• establish clear payment policies
  • implement robust invoice processing
  • negotiate favourable terms
  • utilise purchase orders
  • regularly reconcile accounts
  • leverage technology solutions
  • prioritise invoices strategically
  • implement internal controls
  • foster communication with suppliers
  • monitor cash flow regularly
  • take advantage of early payment discounts
  • train and educate staff
  • embrace sustainable practices
  • outsource a professional team

What is the Difference Between Accounts Payable and Accounts Receivable?

While AP deals with a company's outstanding obligations to external entities, AR revolves around the anticipation and collection of funds owed by customers. A harmonious balance between these two facets is essential for sustaining a healthy financial ecosystem within any business. Both are integral to the delicate balance of maintaining a stable cash flow while honouring financial obligations. The table below will clearly show the main differences between accounts payable and accounts receivable:

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Accounts Payable

Accounts Receivable

  • AP refers to the money a company owes to its creditors and suppliers. It represents a business's short-term obligations for goods and services received but not yet paid for.
  • AR signifies the funds that a company is entitled to receive from its customers. It encompasses payments for goods or services provided on credit, yet to be collected within a specified timeframe.
  • AP embodies a company's commitment to settling its financial obligations to external entities.
  • AR shows the funds a company anticipates receiving from its customers, reflecting a promise of payment.
  • Represents an outflow of cash as the company pays its creditors for previously acquired goods or services.
  • Signifies an inflow of cash when customers fulfil their payment obligations within the stipulated period.
  • Typically, has predetermined payment terms negotiated with creditors, specifying when payments are due.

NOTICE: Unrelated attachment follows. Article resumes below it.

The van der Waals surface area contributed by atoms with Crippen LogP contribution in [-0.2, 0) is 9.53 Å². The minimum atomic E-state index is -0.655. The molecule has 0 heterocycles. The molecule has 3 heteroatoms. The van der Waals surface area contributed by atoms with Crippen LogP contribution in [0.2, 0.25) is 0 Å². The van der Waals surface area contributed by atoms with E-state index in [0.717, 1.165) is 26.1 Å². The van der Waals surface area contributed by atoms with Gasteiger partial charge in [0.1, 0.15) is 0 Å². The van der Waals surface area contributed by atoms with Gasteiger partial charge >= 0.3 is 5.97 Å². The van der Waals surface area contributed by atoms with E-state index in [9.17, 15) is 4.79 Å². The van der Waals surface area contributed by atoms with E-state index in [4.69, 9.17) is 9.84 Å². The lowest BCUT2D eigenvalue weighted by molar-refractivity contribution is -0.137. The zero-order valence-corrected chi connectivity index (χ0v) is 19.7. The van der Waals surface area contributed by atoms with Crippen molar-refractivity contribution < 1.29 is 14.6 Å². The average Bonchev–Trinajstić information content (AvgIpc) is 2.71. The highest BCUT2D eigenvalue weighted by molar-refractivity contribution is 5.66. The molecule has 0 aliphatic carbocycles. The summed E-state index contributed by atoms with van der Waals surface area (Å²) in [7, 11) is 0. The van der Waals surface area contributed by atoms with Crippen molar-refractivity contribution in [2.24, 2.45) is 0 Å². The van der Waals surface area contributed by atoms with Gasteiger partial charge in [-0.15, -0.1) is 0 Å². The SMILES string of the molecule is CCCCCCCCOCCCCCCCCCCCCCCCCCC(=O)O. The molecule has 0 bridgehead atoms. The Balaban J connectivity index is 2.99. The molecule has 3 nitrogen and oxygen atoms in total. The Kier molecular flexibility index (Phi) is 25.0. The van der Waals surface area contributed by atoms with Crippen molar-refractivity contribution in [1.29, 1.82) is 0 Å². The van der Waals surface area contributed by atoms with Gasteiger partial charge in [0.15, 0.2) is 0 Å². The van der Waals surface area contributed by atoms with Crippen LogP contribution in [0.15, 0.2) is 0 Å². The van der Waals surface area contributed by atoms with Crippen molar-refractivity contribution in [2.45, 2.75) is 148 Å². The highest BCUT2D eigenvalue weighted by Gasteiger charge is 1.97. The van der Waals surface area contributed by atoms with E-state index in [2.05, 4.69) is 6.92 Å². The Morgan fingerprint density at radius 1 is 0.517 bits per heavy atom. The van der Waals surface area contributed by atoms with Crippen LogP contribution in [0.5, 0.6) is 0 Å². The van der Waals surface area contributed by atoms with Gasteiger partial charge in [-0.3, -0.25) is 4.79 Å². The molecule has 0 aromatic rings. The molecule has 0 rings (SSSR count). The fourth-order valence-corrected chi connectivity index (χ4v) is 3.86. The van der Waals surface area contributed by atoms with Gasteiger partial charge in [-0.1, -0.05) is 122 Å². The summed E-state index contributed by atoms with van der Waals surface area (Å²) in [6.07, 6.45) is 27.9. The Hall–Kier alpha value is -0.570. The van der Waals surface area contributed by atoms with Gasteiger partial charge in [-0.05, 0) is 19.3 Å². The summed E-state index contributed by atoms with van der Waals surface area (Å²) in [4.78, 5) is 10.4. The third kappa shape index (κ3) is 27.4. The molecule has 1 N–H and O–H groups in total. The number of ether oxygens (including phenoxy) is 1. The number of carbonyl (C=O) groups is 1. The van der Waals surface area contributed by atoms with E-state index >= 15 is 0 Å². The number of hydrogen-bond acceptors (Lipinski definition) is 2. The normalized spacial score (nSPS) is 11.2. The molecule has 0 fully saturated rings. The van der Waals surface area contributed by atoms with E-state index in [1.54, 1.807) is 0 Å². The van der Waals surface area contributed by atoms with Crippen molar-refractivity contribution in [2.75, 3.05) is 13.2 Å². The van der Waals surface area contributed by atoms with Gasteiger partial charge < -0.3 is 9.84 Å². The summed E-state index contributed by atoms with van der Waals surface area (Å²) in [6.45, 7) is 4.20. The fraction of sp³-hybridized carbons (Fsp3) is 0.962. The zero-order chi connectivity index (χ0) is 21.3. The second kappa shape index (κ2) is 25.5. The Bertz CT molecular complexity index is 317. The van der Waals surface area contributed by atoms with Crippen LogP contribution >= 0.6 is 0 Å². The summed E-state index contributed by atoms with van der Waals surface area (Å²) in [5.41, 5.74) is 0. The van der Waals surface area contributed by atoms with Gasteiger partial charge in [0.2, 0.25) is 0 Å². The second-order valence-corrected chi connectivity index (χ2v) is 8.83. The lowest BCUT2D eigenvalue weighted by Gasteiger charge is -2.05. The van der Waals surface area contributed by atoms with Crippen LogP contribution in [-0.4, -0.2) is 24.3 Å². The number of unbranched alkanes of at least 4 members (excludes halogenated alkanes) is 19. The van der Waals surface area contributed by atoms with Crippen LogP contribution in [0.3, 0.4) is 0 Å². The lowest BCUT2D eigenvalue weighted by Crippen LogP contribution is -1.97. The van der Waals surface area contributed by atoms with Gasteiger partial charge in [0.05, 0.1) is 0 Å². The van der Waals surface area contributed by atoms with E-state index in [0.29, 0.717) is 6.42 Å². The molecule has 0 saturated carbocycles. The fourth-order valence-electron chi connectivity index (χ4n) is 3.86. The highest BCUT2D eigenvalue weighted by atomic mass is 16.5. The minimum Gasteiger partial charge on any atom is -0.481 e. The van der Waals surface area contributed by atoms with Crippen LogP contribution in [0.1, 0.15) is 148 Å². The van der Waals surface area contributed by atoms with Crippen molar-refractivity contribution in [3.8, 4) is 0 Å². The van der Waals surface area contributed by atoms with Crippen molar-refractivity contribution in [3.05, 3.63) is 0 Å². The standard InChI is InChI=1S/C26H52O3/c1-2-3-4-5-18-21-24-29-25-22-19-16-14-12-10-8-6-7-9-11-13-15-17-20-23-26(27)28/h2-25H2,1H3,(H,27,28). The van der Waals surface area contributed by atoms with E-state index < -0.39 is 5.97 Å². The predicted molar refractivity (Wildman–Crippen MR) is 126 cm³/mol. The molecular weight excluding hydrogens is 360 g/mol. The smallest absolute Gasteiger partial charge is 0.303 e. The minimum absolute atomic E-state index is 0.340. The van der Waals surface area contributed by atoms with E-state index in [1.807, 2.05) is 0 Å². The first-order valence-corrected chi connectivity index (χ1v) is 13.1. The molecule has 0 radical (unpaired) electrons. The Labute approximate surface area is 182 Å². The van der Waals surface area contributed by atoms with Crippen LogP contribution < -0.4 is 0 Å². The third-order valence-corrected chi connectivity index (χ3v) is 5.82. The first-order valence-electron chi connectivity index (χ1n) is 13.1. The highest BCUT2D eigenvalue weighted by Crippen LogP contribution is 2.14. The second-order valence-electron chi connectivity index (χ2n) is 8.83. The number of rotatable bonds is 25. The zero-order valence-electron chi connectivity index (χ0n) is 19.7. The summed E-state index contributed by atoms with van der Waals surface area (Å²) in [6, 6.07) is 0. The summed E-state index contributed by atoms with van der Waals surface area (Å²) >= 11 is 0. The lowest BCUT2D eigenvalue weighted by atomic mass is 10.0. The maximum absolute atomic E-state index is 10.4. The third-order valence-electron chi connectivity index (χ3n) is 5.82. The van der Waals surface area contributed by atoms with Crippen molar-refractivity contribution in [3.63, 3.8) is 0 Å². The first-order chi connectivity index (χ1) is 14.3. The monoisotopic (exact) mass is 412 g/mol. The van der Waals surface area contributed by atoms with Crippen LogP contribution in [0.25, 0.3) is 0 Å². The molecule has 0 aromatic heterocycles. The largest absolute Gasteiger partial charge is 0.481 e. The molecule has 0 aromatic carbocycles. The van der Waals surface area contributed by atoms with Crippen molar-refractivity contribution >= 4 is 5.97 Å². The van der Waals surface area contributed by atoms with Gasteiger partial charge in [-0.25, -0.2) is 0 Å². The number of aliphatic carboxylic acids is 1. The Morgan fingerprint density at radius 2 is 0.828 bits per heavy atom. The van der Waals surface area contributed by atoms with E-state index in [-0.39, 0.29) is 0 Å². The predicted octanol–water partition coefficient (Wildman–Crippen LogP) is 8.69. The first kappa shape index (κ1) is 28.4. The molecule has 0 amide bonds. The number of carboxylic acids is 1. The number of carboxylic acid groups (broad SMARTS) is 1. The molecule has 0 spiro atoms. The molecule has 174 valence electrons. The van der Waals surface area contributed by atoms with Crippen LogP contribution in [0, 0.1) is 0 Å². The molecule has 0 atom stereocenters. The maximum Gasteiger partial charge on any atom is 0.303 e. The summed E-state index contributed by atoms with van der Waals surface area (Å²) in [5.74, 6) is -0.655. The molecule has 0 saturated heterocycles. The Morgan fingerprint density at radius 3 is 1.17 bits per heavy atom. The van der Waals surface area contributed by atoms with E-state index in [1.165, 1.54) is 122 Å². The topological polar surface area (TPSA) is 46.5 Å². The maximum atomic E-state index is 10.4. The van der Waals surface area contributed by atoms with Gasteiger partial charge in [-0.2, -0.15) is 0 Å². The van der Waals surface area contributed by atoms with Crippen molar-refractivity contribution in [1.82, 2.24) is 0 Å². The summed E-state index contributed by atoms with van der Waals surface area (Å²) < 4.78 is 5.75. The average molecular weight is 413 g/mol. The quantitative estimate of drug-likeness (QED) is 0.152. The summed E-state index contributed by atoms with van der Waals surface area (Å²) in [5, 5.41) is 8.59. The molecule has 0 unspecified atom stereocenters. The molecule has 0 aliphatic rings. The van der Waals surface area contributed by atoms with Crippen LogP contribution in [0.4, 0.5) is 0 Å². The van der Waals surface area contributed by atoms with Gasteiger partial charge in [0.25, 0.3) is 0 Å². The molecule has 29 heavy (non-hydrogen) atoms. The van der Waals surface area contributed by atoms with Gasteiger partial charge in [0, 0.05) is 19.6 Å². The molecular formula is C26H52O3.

• Involves agreed-upon credit terms with customers, outlining the period within which payments should be made.
  • Affects a company's liabilities and financial obligations, influencing the overall financial health and creditworthiness.
  • It’s possible to efficiently manage AP by negotiating favourable terms, optimizing payment schedules, and ensuring timely settlements to maintain positive relationships with suppliers.
  • Effective management of AR involves implementing robust credit policies, prompt invoicing, and proactive collection strategies to enhance cash flow and minimise the risk of bad debts.


Accounts payable stands as a fundamental component of financial management for businesses. As a liability reflecting the amounts owed to suppliers and vendors for goods and services received on credit, accounts payable serves as a crucial indicator of a company's short-term financial obligations. 

Adopting efficient accounts payable practices contributes to the overall financial health of an organisation, facilitating prudent cash flow management and fortifying its standing within the intricate tapestry of the British business environment.


What is 3 Way Matching in Accounts Payable?

Three-way matching in accounts payable is a process that involves cross-referencing three essential documents — purchase order, delivery note, and supplier invoice — to ensure accuracy and authenticity before approving payment.

How to Keep Track of Accounts Payable?

Implement accounting software to track and manage accounts payable efficiently, ensuring accurate recording and timely payments.

Why is Accounts Payable a Credit?

Accounts payable is recorded as a credit because it represents an obligation or liability – the company owes money to its suppliers or vendors. This is a standard accounting practice where credits indicate amounts owed.

How Much Does It Cost to Outsource Accounts Payable?

The cost to outsource accounts payable varies, ranging from £3,000 to £10,000 per month based on the complexity and volume of transactions, vendor management, and additional services required.

Why is Accounts Payable Important?

Accounts payable is crucial as it represents the money a business owes to its suppliers for goods and services received, playing a vital role in maintaining vendor relationships, sustaining operations, and managing overall financial health.

Giles Goodman - Payfor CEOAuthor: Giles Goodman, Commercial Intervention Officer OAR
Giles Goodman is the definitive expert in cross-border commercial debt collection, mediation, legal recovery, and accounts receivable. Based in London, his 25 years of experience provide a global perspective on preventing defaults and efficiently managing overdue accounts. Giles’s insights and analyses empower business owners worldwide with strategic approaches to financial management and recovery.